- Regulated area: 650.000 m²
- 40% of this will be turned into parks, commons (known as «allmenning» in Norwegian) and a 2,8 kilometer long waterfront promenade.
- A total of 825.000 m² surface with approaximately 5000 apartments, business, shopping and culture will be developed. Bjørvika will provide working space for more than 20.000 employees.
- Bjørvika will contain several large cultural institutions. The Opera House opened in 2008. In 2020 the new Munch Museum and new public library will open.
- National road structure with the main Dronning Eufemias gate street in front of Barcode and Kong Håkon Vs gate leading out of Bjørvika towards the south both finished in 2015. The tunnel opened in 2010, and is vital in order to get the 80% traffic away from the roads going through Bjørvika.
Bjørvika has always represented, and continues to represent, an important part of Oslo’s history.
The name ‘Bjørvika’ is derived from Norse, meaning ‘the city bay’ (gammelnorsk Bœjarvík, «Byvika»), as the area is located where Akerselva river and Alna River meets the Fjord. In the late 11th century, Bjørvika was busy with trade and became the seat of the bishop, and by the late 13th century, the area had grown to around three thousand inhabitants. Sadly, plague struck in 1350, halving the population and sending to area into recession, and fires destroyed major parts of the city.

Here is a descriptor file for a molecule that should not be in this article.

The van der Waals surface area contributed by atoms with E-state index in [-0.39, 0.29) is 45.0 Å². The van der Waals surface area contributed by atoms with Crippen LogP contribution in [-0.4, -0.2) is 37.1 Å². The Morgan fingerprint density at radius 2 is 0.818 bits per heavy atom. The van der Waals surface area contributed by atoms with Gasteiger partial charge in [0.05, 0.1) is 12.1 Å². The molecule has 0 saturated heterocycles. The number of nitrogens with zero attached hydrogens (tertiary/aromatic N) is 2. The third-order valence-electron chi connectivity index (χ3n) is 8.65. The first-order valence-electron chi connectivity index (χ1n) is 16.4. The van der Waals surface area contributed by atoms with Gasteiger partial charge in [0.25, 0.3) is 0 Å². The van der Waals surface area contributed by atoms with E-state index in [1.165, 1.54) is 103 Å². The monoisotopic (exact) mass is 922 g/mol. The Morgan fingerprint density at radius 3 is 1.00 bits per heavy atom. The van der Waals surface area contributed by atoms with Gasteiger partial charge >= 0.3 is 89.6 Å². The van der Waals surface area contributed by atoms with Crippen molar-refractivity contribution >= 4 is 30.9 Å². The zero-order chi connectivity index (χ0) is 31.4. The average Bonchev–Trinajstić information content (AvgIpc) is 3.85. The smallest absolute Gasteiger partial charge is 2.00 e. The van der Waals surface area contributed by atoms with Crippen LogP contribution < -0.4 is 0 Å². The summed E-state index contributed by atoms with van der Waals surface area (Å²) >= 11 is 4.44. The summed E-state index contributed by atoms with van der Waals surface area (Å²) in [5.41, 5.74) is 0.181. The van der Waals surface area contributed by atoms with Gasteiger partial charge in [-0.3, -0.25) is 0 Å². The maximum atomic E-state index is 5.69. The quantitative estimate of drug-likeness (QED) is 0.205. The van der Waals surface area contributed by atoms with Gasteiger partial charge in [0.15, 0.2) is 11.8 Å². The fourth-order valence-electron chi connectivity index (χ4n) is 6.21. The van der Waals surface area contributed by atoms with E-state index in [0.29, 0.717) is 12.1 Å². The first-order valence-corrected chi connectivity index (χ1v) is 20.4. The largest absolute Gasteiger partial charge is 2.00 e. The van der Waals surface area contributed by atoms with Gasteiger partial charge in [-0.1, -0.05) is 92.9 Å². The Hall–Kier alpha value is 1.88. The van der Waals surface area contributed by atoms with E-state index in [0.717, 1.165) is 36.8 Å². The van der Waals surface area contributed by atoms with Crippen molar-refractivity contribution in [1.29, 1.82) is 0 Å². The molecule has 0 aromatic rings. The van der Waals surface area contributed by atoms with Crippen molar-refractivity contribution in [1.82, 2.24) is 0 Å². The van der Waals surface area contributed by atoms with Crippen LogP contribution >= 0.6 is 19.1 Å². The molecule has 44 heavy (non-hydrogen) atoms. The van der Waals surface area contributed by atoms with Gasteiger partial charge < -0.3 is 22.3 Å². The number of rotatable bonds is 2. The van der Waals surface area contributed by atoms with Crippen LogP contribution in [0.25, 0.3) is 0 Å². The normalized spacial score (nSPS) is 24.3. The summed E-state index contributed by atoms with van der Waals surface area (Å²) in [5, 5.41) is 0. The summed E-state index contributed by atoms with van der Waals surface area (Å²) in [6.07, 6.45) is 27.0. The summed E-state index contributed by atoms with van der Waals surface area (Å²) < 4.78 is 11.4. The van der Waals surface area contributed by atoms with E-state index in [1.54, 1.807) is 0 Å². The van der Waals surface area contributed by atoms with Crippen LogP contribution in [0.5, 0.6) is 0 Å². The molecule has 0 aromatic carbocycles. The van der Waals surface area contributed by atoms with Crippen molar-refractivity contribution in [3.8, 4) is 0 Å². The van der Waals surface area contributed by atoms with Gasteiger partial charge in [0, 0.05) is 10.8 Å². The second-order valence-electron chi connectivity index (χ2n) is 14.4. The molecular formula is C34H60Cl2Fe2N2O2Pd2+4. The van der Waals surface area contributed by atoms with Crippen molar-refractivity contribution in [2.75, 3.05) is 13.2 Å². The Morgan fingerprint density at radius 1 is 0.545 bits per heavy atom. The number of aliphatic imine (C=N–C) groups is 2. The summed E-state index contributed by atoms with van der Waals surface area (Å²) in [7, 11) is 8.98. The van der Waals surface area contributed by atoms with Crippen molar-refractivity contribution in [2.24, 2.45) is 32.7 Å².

In the early 17th century, with the protection of Akershus Fortress, a new city was established west of Bjørvika, and Bjørvika served as the city’s harbor. Bjørvika started to grow notably in the twentieth century, with industrialization concentrated along the river. The population trebled, and Oslo grew into a dominant economic city with Bjørvika as the country’s most important seaport.
Over time, as the centre of Oslo developed, Bjørvika became a segregated port area, a shipyard and a storage area. Since 2003 this area has been opening up to the people of Oslo.
View from Ekeberg towards Bjørvika in 1887. Foto: Axel Lindahl, © Nasjonalbiblioteket.